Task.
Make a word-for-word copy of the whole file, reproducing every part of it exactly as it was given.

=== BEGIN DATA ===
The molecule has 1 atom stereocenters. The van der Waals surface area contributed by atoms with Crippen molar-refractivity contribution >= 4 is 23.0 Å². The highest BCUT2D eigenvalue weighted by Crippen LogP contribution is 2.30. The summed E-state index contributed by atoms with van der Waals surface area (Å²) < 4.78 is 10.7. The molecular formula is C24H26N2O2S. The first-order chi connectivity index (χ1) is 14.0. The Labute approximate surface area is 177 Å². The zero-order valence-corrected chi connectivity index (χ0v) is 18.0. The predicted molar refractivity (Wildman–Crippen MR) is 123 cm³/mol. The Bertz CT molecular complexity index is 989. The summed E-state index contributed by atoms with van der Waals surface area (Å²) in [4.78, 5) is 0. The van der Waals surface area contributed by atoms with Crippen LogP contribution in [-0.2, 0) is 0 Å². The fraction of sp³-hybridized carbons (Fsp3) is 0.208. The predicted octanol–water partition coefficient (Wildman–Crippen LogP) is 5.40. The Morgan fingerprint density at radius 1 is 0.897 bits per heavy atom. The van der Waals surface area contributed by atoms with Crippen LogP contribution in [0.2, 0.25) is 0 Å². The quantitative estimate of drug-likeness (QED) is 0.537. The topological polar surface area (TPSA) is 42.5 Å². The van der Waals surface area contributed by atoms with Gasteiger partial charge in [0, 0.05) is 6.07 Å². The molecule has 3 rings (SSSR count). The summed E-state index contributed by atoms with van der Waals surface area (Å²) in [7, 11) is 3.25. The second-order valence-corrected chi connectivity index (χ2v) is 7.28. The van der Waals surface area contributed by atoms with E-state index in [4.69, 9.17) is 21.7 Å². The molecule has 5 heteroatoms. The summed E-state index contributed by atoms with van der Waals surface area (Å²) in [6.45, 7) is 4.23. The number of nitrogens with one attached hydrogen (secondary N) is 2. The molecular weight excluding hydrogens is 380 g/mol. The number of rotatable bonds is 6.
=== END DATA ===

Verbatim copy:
The molecule has 1 atom stereocenters. The van der Waals surface area contributed by atoms with Crippen molar-refractivity contribution >= 4 is 23.0 Å². The highest BCUT2D eigenvalue weighted by Crippen LogP contribution is 2.30. The summed E-state index contributed by atoms with van der Waals surface area (Å²) < 4.78 is 10.7. The molecular formula is C24H26N2O2S. The first-order chi connectivity index (χ1) is 14.0. The Labute approximate surface area is 177 Å². The zero-order valence-corrected chi connectivity index (χ0v) is 18.0. The predicted molar refractivity (Wildman–Crippen MR) is 123 cm³/mol. The Bertz CT molecular complexity index is 989. The summed E-state index contributed by atoms with van der Waals surface area (Å²) in [4.78, 5) is 0. The van der Waals surface area contributed by atoms with Crippen LogP contribution in [-0.2, 0) is 0 Å². The fraction of sp³-hybridized carbons (Fsp3) is 0.208. The predicted octanol–water partition coefficient (Wildman–Crippen LogP) is 5.40. The Morgan fingerprint density at radius 1 is 0.897 bits per heavy atom. The van der Waals surface area contributed by atoms with Crippen LogP contribution in [0.2, 0.25) is 0 Å². The quantitative estimate of drug-likeness (QED) is 0.537. The topological polar surface area (TPSA) is 42.5 Å². The van der Waals surface area contributed by atoms with Gasteiger partial charge in [0, 0.05) is 6.07 Å². The molecule has 3 rings (SSSR count). The summed E-state index contributed by atoms with van der Waals surface area (Å²) in [7, 11) is 3.25. The second-order valence-corrected chi connectivity index (χ2v) is 7.28. The van der Waals surface area contributed by atoms with E-state index in [4.69, 9.17) is 21.7 Å². The molecule has 5 heteroatoms. The summed E-state index contributed by atoms with van der Waals surface area (Å²) in [6.45, 7) is 4.23. The number of nitrogens with one attached hydrogen (secondary N) is 2. The molecular weight excluding hydrogens is 380 g/mol. The number of rotatable bonds is 6.